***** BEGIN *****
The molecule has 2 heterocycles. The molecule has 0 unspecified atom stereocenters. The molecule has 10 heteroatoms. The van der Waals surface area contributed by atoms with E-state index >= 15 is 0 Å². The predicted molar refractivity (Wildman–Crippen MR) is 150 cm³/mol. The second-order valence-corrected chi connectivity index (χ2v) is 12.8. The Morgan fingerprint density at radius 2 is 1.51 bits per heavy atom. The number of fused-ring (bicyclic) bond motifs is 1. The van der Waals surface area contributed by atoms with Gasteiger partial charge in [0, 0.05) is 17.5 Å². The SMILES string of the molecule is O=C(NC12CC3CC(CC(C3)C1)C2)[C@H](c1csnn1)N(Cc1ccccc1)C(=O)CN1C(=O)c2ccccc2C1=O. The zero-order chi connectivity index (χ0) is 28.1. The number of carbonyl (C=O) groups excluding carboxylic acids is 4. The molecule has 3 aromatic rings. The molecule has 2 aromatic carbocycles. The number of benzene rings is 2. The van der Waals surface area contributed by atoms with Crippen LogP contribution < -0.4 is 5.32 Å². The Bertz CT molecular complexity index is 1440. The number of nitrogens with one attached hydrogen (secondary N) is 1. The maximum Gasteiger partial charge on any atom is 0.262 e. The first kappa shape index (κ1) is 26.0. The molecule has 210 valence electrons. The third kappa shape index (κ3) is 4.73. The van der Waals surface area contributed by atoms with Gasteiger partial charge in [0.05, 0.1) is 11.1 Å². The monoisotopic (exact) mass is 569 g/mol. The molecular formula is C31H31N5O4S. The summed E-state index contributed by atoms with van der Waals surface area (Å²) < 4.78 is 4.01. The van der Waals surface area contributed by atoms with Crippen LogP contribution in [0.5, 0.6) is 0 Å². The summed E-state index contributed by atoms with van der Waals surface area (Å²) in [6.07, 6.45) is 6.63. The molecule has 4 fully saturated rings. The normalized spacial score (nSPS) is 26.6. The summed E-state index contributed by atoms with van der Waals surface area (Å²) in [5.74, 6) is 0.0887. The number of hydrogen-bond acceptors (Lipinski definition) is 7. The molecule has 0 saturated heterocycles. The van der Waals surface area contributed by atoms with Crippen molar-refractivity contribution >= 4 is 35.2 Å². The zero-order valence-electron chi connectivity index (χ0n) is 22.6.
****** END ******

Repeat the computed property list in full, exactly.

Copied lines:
The molecule has 2 heterocycles. The molecule has 0 unspecified atom stereocenters. The molecule has 10 heteroatoms. The van der Waals surface area contributed by atoms with E-state index >= 15 is 0 Å². The predicted molar refractivity (Wildman–Crippen MR) is 150 cm³/mol. The second-order valence-corrected chi connectivity index (χ2v) is 12.8. The Morgan fingerprint density at radius 2 is 1.51 bits per heavy atom. The number of fused-ring (bicyclic) bond motifs is 1. The van der Waals surface area contributed by atoms with Gasteiger partial charge in [0, 0.05) is 17.5 Å². The SMILES string of the molecule is O=C(NC12CC3CC(CC(C3)C1)C2)[C@H](c1csnn1)N(Cc1ccccc1)C(=O)CN1C(=O)c2ccccc2C1=O. The zero-order chi connectivity index (χ0) is 28.1. The number of carbonyl (C=O) groups excluding carboxylic acids is 4. The molecule has 3 aromatic rings. The molecule has 2 aromatic carbocycles. The number of benzene rings is 2. The van der Waals surface area contributed by atoms with Crippen LogP contribution < -0.4 is 5.32 Å². The Bertz CT molecular complexity index is 1440. The number of nitrogens with one attached hydrogen (secondary N) is 1. The maximum Gasteiger partial charge on any atom is 0.262 e. The first kappa shape index (κ1) is 26.0. The molecule has 210 valence electrons. The third kappa shape index (κ3) is 4.73. The van der Waals surface area contributed by atoms with Gasteiger partial charge in [0.05, 0.1) is 11.1 Å². The monoisotopic (exact) mass is 569 g/mol. The molecular formula is C31H31N5O4S. The summed E-state index contributed by atoms with van der Waals surface area (Å²) < 4.78 is 4.01. The van der Waals surface area contributed by atoms with Crippen LogP contribution in [0.5, 0.6) is 0 Å². The summed E-state index contributed by atoms with van der Waals surface area (Å²) in [6.07, 6.45) is 6.63. The molecule has 4 fully saturated rings. The normalized spacial score (nSPS) is 26.6. The summed E-state index contributed by atoms with van der Waals surface area (Å²) in [5.74, 6) is 0.0887. The number of hydrogen-bond acceptors (Lipinski definition) is 7. The molecule has 0 saturated heterocycles. The van der Waals surface area contributed by atoms with Crippen molar-refractivity contribution >= 4 is 35.2 Å². The zero-order valence-electron chi connectivity index (χ0n) is 22.6.